The following story was submitted by James Kelly, a deckhand on tugboat when a medical emergency unexpectedly struck.
We were pushing a barge from New York to Virginia and were far offshore when the captain unsuccessfully tried contacting the bargeman on watch. He sent the other deckhand to find the attendant, who was unconscious in the barge's maintenance room. The deckhand reported back over the radio that the bargeman had been left with a scarcely perceptible breath and heartbeat due to the exhaust of a gas-powered generator. We were all stunned and knew not to move without the captain's orders.
The captain radioed the emergency to the Coast Guard. He put the mate in charge of the boat, then he and the engineer climbed onto the barge, hoping to resuscitate the unconscious bargeman.
Meanwhile the other deckhand and I were responsible for ensuring that each crewmember had what he needed during this emergency so that nobody would have to stop what they were doing for a second. This included providing supplies and relaying messages. Deckhands, being the least experienced onboard, generally carry out only what they are told to do and wait for orders, which we did as best we could, trying to put aside our uneasiness.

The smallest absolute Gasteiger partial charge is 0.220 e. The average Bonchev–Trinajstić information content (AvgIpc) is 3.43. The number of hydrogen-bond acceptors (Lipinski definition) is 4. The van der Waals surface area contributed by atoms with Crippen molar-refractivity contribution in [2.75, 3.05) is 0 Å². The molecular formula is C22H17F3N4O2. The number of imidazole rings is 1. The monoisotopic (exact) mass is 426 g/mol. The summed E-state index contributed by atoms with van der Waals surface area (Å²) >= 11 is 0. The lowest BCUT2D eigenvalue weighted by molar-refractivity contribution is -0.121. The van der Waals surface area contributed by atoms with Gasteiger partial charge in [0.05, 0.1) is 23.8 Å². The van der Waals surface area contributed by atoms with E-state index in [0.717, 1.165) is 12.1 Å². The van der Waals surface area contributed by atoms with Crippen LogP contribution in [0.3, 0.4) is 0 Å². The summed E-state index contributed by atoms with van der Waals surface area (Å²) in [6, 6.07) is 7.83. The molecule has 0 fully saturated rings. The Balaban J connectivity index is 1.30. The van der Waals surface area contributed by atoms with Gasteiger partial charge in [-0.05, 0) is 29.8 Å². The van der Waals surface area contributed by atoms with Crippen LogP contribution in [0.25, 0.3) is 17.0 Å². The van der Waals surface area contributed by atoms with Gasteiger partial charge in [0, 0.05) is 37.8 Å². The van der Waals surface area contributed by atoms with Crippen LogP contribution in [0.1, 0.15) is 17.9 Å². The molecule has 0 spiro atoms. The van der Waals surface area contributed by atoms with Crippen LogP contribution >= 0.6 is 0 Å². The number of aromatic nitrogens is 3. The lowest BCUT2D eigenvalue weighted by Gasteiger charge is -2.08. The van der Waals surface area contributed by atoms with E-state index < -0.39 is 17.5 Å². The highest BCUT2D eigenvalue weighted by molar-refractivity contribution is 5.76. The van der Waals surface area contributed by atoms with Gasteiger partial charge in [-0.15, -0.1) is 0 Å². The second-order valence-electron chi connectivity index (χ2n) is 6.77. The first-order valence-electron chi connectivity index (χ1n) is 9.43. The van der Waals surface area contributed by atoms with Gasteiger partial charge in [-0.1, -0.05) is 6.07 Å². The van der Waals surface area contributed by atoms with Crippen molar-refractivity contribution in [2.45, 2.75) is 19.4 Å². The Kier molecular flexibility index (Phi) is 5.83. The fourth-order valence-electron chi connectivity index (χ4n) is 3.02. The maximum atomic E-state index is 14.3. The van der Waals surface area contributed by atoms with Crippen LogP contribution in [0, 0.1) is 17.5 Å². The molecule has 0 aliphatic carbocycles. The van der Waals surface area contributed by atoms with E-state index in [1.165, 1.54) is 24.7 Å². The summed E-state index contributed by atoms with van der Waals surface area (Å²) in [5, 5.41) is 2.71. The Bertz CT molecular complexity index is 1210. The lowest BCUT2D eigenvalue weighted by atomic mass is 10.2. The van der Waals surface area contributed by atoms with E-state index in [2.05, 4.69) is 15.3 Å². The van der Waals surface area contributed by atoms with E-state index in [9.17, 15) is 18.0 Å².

The U.S. Coast Guard requires all licensed seamen to be CPR certified. As a deckhand I am required to learn only basic CPR. With those who are more experienced always nearby, deckhands seldom put CPR into practice.
The captain and engineer took turns doing sets of chest compressions and intermittently breathing air into the man’s lungs before the coast guard arrived, but nothing more could be done.
Though we are taught to be aware that such accidents do occur, we were all deeply affected. However, I feel it was very important that we were properly trained. Each of us knew what our role was and how to carry it out level headedly. Because of our Red Cross training we were able to walk away from that experience with the feeling that we had done everything that was within our power.